Study: Seeing Successful Black People Makes Non-Blacks Deny Racism

By Albert Lin


Simmons, Morrison, Frazier

According to a recent study in the Journal of Personality and Social Psychology, incidental exposure to a Black person who is successful in a nonstereotypical setting (for example, former Brown University President Ruth Simmons or Nobel Prizewinning author Toni Morrison) is enough to make people more likely to believe that systemic racism does not exist.

“People shifted the blame from vestiges of racism in America to problems in Black communities,” co-author Clayton Critcher told The Huffington Post.

Authors Critcher, of the University of California, Berkeley, and Jane Risen, of the University of Chicago, presented several hundred participants with a series of photos of somewhat famous people. In most cases, all the images were of white men and women. However, a control group was shown pictures that included equivalent Black peoplefor example, Merck & Co. Chairman, President and CEO Kenneth Frazier in place of Lockheed Martin Executive Chairman Robert Stevens.

Subjects were then asked their opinion on the role of race in America, and whether they felt race influences workplace success. Researchers found that whites, Latinos and Asians who were part of the control groupi.e., they saw images of successful Black people in “counterstereotypical domains””drew an automatic inference that race was not a success-inhibiting factor in modern society.”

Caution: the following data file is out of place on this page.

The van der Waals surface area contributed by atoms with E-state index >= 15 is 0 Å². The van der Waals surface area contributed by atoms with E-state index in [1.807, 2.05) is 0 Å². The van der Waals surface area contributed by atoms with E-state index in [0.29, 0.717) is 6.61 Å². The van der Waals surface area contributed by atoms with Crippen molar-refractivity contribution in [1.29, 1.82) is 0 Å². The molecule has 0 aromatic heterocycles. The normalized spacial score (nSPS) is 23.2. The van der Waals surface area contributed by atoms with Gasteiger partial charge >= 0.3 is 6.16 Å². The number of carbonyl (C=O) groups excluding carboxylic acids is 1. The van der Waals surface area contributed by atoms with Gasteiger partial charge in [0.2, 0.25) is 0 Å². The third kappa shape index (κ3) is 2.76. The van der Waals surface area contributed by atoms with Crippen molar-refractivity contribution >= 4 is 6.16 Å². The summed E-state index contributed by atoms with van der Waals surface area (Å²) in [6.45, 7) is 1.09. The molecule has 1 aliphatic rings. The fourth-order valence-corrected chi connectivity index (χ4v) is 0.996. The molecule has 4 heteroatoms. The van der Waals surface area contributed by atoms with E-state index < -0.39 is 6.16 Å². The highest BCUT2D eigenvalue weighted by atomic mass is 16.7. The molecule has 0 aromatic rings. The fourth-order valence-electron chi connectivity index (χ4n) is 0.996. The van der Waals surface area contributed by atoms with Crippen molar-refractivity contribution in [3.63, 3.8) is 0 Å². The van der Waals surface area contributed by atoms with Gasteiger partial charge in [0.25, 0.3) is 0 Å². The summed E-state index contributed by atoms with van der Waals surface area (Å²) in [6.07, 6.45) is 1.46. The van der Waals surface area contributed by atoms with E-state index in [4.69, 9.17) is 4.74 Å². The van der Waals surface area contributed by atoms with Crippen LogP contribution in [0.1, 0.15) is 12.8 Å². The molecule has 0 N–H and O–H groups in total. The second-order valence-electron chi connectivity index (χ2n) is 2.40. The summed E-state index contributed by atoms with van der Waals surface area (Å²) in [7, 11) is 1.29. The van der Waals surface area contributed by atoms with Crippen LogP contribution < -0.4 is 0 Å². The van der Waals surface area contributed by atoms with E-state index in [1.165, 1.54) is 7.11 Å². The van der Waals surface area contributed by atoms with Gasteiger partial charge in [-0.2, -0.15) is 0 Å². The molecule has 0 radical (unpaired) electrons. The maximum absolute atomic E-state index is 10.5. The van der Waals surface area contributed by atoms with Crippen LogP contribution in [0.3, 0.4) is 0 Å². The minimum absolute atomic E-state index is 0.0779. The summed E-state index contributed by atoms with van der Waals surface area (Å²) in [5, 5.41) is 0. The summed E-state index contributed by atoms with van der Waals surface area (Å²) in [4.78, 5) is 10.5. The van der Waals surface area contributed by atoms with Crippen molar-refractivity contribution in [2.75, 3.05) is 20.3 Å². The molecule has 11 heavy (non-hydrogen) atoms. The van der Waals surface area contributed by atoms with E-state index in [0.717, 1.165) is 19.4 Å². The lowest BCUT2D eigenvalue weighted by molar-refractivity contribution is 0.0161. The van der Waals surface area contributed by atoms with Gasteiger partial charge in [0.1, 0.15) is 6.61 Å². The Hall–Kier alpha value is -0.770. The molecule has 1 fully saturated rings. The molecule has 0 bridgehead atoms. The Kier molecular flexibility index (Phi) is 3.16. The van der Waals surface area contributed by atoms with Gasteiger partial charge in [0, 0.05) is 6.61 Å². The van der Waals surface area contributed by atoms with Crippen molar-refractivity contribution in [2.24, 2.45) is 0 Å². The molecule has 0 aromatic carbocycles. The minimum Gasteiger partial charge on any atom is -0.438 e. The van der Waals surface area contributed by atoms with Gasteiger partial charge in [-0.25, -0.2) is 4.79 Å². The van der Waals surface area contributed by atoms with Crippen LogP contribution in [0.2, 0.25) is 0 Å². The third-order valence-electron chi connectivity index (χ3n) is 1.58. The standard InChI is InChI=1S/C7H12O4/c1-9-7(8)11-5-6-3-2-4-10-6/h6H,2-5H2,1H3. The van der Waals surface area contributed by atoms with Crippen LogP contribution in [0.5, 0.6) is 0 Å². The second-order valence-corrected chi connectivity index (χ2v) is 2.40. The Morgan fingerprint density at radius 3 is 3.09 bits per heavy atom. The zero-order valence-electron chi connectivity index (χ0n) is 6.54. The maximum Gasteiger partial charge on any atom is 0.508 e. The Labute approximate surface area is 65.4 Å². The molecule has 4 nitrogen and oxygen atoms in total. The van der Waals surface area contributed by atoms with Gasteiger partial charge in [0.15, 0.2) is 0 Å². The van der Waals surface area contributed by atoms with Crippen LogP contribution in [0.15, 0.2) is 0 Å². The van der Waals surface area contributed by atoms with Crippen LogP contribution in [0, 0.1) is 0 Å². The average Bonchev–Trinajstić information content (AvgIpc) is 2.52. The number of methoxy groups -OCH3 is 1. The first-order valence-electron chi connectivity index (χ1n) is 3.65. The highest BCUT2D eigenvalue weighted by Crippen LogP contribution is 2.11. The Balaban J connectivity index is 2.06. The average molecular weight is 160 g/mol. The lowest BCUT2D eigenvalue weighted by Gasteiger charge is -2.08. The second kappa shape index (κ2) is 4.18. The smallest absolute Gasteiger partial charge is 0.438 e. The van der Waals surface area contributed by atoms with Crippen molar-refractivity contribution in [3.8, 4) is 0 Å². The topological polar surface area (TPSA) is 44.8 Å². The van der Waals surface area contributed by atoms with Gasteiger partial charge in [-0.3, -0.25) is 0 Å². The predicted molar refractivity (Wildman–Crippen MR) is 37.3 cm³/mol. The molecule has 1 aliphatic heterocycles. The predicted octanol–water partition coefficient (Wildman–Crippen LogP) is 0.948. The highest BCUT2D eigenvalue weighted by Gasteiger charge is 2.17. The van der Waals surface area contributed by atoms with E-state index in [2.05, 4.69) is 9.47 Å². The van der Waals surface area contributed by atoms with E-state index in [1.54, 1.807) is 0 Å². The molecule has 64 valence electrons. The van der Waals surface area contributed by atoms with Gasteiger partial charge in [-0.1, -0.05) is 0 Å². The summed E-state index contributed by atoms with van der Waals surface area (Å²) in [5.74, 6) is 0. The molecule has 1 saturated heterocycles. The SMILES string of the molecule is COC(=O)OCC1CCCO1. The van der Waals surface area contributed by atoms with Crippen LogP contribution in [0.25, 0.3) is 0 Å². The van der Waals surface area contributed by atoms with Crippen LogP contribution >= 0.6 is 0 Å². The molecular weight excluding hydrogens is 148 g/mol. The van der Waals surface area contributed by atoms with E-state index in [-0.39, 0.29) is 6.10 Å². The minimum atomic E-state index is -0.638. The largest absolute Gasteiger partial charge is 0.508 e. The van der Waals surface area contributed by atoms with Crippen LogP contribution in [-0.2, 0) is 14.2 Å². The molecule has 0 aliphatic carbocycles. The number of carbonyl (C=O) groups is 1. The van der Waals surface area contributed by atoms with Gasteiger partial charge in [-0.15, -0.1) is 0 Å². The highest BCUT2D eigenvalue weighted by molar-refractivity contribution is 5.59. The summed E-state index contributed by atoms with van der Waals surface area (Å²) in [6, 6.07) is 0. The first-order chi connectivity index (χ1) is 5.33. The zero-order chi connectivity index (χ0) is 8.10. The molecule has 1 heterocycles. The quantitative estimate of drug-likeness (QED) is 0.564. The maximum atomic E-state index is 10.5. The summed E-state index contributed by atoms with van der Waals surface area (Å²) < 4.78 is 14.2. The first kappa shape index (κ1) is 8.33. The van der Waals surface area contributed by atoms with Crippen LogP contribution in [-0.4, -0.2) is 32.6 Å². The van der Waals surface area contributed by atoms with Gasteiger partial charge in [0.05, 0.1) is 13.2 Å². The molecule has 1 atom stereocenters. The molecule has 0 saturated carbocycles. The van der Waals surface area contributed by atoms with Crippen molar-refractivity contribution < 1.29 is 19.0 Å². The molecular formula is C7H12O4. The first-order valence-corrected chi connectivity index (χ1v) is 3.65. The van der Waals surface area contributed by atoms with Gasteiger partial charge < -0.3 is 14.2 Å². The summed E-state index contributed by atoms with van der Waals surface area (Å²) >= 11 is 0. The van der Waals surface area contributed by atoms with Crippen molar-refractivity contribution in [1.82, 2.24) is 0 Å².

Subjects who were shown images of Black basketball players or singersmore “traditional” areas of African-American successwere not as likely to deny the existence of systemic racism.

Still, most participants said that their beliefs about race and discrimination would not change based on seeing a single Black person’s success. Critcher believes that this unconscious denial of racism affects economic and social policy, such as the recent push to eliminate affirmative action.

“The bias is insidious,” he said. “People weren’t even aware that their beliefs had shifted. That can make it even harder to correct.”

Racism is still very much alive in America, as DiversityInc readers know. And the workplace is not immune: A recent study showed that many employers avoid hiring Blacks because of the assumption that Blacks do drugs.

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